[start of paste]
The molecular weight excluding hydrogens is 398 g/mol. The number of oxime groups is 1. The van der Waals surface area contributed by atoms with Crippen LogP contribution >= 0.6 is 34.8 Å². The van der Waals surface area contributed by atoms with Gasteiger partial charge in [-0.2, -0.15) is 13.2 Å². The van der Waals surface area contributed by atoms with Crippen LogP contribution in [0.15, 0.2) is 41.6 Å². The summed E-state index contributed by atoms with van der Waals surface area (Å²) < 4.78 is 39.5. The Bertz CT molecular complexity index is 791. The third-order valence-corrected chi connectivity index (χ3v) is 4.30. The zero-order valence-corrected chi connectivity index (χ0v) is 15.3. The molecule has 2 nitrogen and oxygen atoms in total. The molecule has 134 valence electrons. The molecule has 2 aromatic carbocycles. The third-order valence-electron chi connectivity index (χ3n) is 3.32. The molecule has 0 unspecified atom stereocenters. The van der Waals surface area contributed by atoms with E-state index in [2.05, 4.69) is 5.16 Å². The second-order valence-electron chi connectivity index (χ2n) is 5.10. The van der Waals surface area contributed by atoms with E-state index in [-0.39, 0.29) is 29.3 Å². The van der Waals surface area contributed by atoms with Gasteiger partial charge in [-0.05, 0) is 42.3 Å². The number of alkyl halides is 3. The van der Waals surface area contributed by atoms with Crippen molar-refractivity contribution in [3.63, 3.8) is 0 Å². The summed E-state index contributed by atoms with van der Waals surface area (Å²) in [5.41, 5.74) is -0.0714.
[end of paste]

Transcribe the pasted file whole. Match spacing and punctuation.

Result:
The molecular weight excluding hydrogens is 398 g/mol. The number of oxime groups is 1. The van der Waals surface area contributed by atoms with Crippen LogP contribution >= 0.6 is 34.8 Å². The van der Waals surface area contributed by atoms with Gasteiger partial charge in [-0.2, -0.15) is 13.2 Å². The van der Waals surface area contributed by atoms with Crippen LogP contribution in [0.15, 0.2) is 41.6 Å². The summed E-state index contributed by atoms with van der Waals surface area (Å²) < 4.78 is 39.5. The Bertz CT molecular complexity index is 791. The third-order valence-corrected chi connectivity index (χ3v) is 4.30. The zero-order valence-corrected chi connectivity index (χ0v) is 15.3. The molecule has 2 nitrogen and oxygen atoms in total. The molecule has 134 valence electrons. The molecule has 2 aromatic carbocycles. The third-order valence-electron chi connectivity index (χ3n) is 3.32. The molecule has 0 unspecified atom stereocenters. The van der Waals surface area contributed by atoms with E-state index in [2.05, 4.69) is 5.16 Å². The second-order valence-electron chi connectivity index (χ2n) is 5.10. The van der Waals surface area contributed by atoms with E-state index in [-0.39, 0.29) is 29.3 Å². The van der Waals surface area contributed by atoms with Gasteiger partial charge in [-0.05, 0) is 42.3 Å². The number of alkyl halides is 3. The van der Waals surface area contributed by atoms with Crippen molar-refractivity contribution in [3.63, 3.8) is 0 Å². The summed E-state index contributed by atoms with van der Waals surface area (Å²) in [5.41, 5.74) is -0.0714.